Australians are retiring overseas in increasing numbers, but are they turning their backs on one of the best countries in the world to retire in?
Yes, according to the 2021 Best Countries To Retire report from Retirement Living. But we’re not No. 1.
The study measured countries across four categories: cost of living (the average cost of housing, food and other daily expenses; purchasing power (country’s average income against cost of living); quality of life (level of political and economic stability, legal practices, civil rights, health services and medical services), and average local temperature.
It’s no secret that living costs in Australia are relatively high, and predicted to get higher, so it can make economic sense to relocate to a country with a cheaper lifestyle, especially if you’re retiring with a smaller nest egg.
But if you could choose where to retire, where would you go? The Retirement Living analysis has done some of the hard work for you. This is the top 10.
Possibly not the first country you’d think of for retirement, Portugal consistently tops lists of the best countries to retire to. One of the key reasons is its retirement tax laws for foreigners, introduced to attract retirees from around the world to boost the economy.
With a cost of living score of 74.4 and purchasing power of 44.9, Portugal offers a cost-effective way to retire on the continent. Portugal also has one of the warmest climates in Europe.
It may have a fairly high cost of living score (97.4), with a purchasing power on the lower end (82.6), but strong public services, especially in healthcare, make the Netherlands the second best country to retire in.
That’s right – we’re not No. 1 but still in a respectable third position. What pushes us down the order is the eye-watering cost of living score (109.2). Thankfully, wages here are also high, resulting in a purchasing power score of 74.6. And we have one of the highest quality of life scores globally at 77.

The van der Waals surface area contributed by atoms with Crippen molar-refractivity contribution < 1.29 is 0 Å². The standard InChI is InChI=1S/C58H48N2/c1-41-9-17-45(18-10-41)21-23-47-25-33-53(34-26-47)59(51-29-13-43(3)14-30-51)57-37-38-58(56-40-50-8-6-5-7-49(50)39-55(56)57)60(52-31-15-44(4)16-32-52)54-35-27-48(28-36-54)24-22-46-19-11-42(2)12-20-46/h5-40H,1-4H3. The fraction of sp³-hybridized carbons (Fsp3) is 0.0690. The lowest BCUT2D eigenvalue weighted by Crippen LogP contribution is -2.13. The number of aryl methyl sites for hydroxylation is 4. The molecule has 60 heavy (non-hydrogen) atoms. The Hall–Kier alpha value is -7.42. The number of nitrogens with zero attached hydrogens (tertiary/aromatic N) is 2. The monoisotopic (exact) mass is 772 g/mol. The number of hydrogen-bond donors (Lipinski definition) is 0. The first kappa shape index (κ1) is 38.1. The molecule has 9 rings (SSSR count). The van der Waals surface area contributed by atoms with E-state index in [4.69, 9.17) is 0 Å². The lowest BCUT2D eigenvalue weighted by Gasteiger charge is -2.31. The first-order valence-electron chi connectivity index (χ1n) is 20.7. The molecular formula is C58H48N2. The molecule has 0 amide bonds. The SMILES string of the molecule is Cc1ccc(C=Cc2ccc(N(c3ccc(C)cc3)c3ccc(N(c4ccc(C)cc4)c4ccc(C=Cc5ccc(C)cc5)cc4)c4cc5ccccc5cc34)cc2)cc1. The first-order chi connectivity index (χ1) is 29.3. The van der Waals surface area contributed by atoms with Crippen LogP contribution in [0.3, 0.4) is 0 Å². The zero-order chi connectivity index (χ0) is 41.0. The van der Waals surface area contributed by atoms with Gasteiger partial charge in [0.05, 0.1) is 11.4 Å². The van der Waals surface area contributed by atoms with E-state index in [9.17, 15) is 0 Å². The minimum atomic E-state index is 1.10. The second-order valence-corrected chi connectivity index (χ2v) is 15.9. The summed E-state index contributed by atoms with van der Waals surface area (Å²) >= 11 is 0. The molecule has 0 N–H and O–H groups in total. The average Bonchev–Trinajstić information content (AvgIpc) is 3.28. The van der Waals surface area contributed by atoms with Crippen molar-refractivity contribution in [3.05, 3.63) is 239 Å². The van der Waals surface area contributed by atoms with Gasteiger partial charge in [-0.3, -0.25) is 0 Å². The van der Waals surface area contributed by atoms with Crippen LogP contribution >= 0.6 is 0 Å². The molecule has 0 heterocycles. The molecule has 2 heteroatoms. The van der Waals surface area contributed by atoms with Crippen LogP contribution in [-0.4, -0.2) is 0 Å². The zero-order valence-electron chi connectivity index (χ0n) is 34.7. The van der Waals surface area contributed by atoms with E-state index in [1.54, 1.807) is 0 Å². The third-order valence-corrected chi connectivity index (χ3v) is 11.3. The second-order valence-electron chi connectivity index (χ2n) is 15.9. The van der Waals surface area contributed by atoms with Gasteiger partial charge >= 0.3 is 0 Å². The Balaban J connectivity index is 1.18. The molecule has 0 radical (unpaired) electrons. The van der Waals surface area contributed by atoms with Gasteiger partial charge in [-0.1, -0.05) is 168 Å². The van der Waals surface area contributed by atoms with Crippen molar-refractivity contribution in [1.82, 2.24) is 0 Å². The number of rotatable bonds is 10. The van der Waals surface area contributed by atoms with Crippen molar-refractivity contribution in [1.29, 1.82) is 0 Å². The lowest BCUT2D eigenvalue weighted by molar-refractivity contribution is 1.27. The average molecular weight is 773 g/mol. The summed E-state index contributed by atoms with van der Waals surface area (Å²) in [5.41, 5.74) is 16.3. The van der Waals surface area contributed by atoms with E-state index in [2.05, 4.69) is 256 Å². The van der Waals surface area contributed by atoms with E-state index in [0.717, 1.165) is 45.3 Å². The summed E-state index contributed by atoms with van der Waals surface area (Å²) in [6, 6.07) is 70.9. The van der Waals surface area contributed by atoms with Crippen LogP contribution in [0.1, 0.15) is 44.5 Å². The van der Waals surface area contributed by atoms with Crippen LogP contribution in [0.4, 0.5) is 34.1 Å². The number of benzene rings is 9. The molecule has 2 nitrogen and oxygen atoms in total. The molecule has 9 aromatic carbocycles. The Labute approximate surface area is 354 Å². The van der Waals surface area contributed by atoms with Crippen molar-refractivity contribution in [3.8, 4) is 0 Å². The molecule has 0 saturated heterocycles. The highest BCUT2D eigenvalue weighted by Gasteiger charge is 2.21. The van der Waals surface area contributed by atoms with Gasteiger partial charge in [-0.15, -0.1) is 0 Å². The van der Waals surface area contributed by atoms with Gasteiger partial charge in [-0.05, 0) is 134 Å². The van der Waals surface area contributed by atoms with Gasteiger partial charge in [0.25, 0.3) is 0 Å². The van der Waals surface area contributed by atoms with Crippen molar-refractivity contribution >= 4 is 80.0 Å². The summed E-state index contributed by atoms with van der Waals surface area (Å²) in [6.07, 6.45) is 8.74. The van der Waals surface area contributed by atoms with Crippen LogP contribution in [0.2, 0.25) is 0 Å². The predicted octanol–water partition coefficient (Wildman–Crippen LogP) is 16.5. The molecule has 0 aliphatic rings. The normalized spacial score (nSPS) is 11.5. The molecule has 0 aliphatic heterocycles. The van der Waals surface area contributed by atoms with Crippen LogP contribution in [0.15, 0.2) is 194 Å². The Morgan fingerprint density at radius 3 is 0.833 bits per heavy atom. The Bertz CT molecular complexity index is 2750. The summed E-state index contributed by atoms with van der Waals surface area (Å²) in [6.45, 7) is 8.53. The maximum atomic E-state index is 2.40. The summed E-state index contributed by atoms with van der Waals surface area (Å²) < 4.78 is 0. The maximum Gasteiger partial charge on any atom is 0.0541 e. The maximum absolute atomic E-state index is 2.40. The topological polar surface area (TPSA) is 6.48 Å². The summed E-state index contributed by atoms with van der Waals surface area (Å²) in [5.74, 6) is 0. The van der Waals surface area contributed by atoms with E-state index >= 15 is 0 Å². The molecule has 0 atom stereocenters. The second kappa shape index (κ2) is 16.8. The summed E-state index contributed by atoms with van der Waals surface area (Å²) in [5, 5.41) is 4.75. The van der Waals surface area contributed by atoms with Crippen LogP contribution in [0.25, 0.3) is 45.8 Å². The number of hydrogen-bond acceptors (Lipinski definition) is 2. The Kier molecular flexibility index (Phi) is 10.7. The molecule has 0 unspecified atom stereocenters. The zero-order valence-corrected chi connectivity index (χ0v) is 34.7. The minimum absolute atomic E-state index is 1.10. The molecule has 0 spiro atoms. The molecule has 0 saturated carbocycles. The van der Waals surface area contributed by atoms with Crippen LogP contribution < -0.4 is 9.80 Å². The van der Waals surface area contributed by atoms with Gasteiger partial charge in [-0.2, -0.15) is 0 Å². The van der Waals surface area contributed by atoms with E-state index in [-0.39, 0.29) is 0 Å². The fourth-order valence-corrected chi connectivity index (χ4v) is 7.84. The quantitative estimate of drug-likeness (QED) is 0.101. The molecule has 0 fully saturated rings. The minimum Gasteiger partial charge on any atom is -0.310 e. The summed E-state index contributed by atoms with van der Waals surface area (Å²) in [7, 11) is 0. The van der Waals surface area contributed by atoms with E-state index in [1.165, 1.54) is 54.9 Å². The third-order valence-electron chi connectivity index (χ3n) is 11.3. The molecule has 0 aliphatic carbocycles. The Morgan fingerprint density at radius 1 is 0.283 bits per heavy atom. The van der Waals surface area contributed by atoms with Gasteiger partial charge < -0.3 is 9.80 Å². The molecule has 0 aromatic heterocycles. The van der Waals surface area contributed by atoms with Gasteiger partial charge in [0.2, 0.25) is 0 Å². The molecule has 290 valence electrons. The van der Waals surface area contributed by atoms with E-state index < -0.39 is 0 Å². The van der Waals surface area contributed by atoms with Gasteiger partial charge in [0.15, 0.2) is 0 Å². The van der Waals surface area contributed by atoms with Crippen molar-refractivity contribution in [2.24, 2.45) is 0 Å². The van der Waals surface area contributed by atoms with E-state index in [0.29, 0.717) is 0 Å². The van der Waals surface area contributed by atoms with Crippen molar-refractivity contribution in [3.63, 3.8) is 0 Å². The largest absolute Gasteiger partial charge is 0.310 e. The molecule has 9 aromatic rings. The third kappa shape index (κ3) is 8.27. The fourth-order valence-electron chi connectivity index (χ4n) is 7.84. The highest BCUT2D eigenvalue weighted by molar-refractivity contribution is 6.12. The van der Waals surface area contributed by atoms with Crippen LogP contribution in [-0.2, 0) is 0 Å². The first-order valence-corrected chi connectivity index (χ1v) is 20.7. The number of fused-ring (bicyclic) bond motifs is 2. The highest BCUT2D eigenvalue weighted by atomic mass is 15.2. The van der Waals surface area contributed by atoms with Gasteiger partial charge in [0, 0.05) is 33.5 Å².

“From the French Alps to castles, Paris to small villages, vineyards to fantastic cuisine, retiring in France can be a dream come true,” Retirement Living says.
France’s cost of living is at the higher end at 95.4 and purchasing power is only average at 67.3. But it ranks highly due to the country’s universal healthcare system and relatively low real estate prices.
Spain has long been a favourite retirement destination for UK seniors, but it’s fast become popular with retirees from across the globe. Spain has more than 4980km of coastline and coastal temperatures can reach over 35 degrees in the summer.
At 79.9, cost of living in Spain is low compared to Australia, though wages make the purchasing power only average (57.6). The country ranks well for healthcare and safety, and has a high quality of life score (71).
Belgium’s quality of life score includes good marks for healthcare, safety and civil rights. The country’s cooler climate (average temperature around 11 degrees) and high cost of living score (96.3) stop it being higher on the list.
A big percentage of Australians can trace their family history back to Italy. Retiring to Italy is often a choice driven by family ties, but there are good economic reasons to retire there as well. Cost of living in Italy is high (96.3), but not as high as Australia. The healthcare system is affordable. Users pay a small annual fee to cover medication, surgery and hospital stays.
Japan could be considered a surprising inclusion in the top 10. It may have a high cost of living (106.9), but it’s still lower than in Australia and rent and real estate prices are significantly lower than here. But Japan is not for sun-seekers. The annual average temperature is just a chilly eight degrees. The nation of islands is also susceptible to natural disasters such as earthquakes and monsoons.
The only country on this list with a cost of living score higher than Australia’s (113.7), Luxembourg has a much higher purchasing power score (98.6), reflecting the country’s wealth.
“Luxembourg is surrounded by Germany, France and Belgium, and foreigners make up 48 per cent of the population. Germans, Italians, Portuguese, Scandinavians and British people call Luxembourg home, lending their customs and languages to a rich and diverse heritage.” says Retirement Living.
Rounding out the top 10 is Germany. Scoring highly on quality of life and with a cost of living not too expensive (especially when compared with Australia), Germany is ideal for those who prefer cooler temperatures, lush forests and cultural sites to sandy beaches.
Would you consider retiring overseas? Do you think you’d be able to achieve a better quality of life by staying here or moving? Let us know in the comments section below.
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